Christmas Concerts focus on the reason for the season

Posted on Nov 22, 2017 by

In one weekend, we will reach almost 2,000 people with a message of Christian salvation—a break from the commercialization of the holiday. NewVoices has presented a program of completely sacred music since 2012 and audiences have grown to the point that additional concerts were added. We will again expand our Christmas program to three concerts: two in Appleton and one in Green Bay.

“We love Santa as much as anyone else, but our Christmas program is one of the few completely spiritual concerts of the season,” said Jason Henderson, executive director of newVoices choir. “Our audience members tell us they make our concert part of their family tradition.” Since adopting a sacred program format, attendance at the holiday concerts has more than doubled.

“It may sound trite, but there is a ‘reason for the season,’ and very few things remind us of that as much as this Christmas concert,” said Mary Harp Jirschele, Appleton. Her family and guests have been attending newVoices Christmas concerts for many years. “It is a night that allows us to close off all the commercialism of the holidays and escape our sometimes-chaotic world. It’s a powerful, emotional experience, and one that we’ve made a holiday tradition.” Harp Jirschele said.

“Going to hear newVoices is our gateway to Christmas,” said Michael Sajbel, Menasha. “It’s wonderfully refreshing that they perform so many spiritually-based classics as well as explore exciting new compositions.”

“The newVoices holiday concert has become a family tradition for my parents and me,” said Lee Snodgrass, Appleton. “It always provides a respite from the frenzy of the holiday season where we can share the space together enjoying beautiful music and peaceful reflection,” she said.

The theme of peace is one of Artistic Director Dr. Phillip Swan’s program inspirations for this concert. He created a tradition of ending the concert with a selection that combines “Silent Night” with a gentle “Peace, Peace” melody sung by candlelight throughout the concert hall. A recent composition by Elaine Hagenberg, “Sweetest Music, Softly Stealing,” repeats the text “Glory unto God the Father, who has sent his only Son/That He may all he nations gather ‘round His feet and make them one.”

“In our current social climate, I think we really need some peace in the world,” Swan said. “The message of Christmas is peace on earth and goodwill to all men and there’s no better time to focus on the celebration this season brings than through music.”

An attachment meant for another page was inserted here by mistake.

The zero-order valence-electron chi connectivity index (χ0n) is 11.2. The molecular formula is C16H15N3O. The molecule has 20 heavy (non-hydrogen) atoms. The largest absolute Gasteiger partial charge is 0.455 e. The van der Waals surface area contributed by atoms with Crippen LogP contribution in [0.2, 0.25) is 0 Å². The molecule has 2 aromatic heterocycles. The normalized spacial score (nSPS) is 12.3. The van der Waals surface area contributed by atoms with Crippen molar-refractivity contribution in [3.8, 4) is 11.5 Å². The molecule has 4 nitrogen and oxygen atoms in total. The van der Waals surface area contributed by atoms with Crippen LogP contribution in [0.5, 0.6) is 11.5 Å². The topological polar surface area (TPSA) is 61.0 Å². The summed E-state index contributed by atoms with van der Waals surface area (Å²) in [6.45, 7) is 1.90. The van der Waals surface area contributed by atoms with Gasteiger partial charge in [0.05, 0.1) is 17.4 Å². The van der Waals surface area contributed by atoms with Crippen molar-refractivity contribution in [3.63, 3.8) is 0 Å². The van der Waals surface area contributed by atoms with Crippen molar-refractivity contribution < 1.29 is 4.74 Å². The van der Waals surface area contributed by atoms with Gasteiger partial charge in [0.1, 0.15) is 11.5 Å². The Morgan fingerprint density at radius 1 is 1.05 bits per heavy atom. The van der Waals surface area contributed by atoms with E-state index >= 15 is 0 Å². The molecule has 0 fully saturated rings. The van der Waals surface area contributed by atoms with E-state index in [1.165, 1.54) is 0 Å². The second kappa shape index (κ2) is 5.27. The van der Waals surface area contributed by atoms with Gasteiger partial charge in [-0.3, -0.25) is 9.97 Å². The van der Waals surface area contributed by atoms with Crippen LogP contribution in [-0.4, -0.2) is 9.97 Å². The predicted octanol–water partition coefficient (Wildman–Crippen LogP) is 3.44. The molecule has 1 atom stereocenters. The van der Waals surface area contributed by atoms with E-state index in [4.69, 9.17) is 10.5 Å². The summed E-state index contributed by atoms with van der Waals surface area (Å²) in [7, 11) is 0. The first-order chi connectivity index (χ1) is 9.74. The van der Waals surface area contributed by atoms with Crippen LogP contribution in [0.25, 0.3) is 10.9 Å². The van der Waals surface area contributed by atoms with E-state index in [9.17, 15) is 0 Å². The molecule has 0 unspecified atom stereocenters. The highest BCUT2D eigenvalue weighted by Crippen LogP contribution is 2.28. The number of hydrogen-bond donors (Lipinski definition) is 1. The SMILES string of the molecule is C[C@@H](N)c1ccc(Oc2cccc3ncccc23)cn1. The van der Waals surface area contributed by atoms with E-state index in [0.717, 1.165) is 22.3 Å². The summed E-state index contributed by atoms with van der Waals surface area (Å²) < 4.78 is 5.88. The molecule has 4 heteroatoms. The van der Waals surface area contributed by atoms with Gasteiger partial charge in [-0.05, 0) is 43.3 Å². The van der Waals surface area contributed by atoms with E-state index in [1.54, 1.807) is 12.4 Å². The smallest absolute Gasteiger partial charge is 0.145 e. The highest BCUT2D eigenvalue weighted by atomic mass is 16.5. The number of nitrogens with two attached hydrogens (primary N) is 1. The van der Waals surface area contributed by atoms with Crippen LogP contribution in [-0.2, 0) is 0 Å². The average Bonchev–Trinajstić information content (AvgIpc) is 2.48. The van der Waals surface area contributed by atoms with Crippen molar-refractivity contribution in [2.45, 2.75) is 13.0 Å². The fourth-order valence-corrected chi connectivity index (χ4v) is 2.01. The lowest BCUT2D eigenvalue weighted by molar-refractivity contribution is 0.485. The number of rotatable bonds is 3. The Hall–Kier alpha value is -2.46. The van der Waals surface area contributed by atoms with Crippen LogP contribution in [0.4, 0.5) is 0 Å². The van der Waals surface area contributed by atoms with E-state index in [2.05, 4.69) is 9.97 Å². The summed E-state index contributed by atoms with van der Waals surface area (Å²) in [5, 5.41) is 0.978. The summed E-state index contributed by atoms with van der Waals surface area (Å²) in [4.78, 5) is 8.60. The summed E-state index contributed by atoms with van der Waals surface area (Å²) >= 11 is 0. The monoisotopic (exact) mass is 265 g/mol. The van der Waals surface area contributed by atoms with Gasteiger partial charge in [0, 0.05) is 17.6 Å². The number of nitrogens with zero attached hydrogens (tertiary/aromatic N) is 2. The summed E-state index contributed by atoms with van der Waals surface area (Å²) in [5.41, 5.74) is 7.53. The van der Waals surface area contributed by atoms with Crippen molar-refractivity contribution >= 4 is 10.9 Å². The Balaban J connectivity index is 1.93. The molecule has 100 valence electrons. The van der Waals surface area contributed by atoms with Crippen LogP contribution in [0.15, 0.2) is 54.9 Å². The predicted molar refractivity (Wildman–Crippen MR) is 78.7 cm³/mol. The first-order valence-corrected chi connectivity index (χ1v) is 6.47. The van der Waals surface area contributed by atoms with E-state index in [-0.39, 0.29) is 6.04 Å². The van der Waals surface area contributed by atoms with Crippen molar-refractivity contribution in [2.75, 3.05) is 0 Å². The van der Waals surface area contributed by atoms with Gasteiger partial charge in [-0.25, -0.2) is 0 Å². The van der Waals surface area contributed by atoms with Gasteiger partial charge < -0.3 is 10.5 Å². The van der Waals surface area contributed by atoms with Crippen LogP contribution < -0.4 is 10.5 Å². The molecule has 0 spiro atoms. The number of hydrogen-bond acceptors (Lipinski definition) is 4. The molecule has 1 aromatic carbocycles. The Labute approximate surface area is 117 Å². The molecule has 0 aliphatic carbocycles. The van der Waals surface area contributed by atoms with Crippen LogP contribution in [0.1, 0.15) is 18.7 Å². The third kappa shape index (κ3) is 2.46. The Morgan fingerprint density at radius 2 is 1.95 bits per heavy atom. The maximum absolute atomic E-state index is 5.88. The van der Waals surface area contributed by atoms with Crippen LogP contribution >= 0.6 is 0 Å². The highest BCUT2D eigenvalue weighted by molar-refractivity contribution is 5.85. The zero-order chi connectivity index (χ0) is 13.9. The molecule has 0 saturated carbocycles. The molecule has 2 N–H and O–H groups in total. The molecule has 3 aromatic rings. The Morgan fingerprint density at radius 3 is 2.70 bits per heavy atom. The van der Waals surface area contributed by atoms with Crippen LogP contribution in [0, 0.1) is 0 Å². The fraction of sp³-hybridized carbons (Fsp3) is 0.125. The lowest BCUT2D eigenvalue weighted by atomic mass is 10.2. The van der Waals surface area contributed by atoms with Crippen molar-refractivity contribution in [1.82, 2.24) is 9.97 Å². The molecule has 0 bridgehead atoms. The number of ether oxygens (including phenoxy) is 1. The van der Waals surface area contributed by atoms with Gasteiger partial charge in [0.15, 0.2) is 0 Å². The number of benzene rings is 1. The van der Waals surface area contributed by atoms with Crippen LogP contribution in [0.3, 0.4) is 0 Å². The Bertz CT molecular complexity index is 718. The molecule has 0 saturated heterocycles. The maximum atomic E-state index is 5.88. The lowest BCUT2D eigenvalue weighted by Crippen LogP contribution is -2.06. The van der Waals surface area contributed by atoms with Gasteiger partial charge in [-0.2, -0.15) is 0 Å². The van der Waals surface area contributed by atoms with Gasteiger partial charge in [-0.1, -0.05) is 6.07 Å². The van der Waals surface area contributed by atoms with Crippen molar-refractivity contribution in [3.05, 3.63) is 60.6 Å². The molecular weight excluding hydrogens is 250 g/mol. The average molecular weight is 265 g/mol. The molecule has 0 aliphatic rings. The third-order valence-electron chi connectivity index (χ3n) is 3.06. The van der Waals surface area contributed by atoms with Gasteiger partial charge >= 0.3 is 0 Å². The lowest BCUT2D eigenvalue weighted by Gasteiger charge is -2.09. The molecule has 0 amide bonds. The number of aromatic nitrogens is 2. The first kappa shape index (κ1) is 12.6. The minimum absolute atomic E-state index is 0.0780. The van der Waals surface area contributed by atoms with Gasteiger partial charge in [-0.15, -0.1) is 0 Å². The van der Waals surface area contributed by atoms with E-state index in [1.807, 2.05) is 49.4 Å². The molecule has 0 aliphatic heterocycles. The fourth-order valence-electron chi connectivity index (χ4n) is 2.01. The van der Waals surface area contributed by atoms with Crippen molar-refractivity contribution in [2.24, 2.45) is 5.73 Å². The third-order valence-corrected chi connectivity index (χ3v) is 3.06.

He programmed several songs by new composers that interpret traditional melodies or texts in fresh way. “See Amid the Winter’s Snow” by Dan Forrest is a new arrangement of a traditional carol; “In the Bleak Midwinter” by Abbie Betinis provides a vibrant rendition of a favorite carol.

“These selections are all traditional, well-known carols in new settings which brings a freshness to hearing them again,” Swan said.

Concerts will feature a “mini masterwork” as a centerpiece of the performance—“Three Nativity Carols” by Stephen Paulus, a contemporary Minnesota composer. This festive work sets familiar fifteenth-century English carols with imaginative harmonies and unexpected rhythm changes. The work will be accompanied by harp and flute. “The music has an ancient flavor, yet it is familiar and very celebratory,” Swan said.

The concerts will feature The Lawrence University Academy of Music Young Men’s Chorus joining newVoices on a few selections. This is a new ensemble specifically for teens whose voices have changed and keeps young men connected with choral music. Guest organist Kathrine Handford will accompany the choir and play with the audience in sing-alongs of familiar carols. Handford is an organ instructor at Lawrence University and in Appleton will be playing the magnificent 33-foot-tall Brombaugh Organ that is the centerpiece of the Lawrence Memorial Chapel stage.


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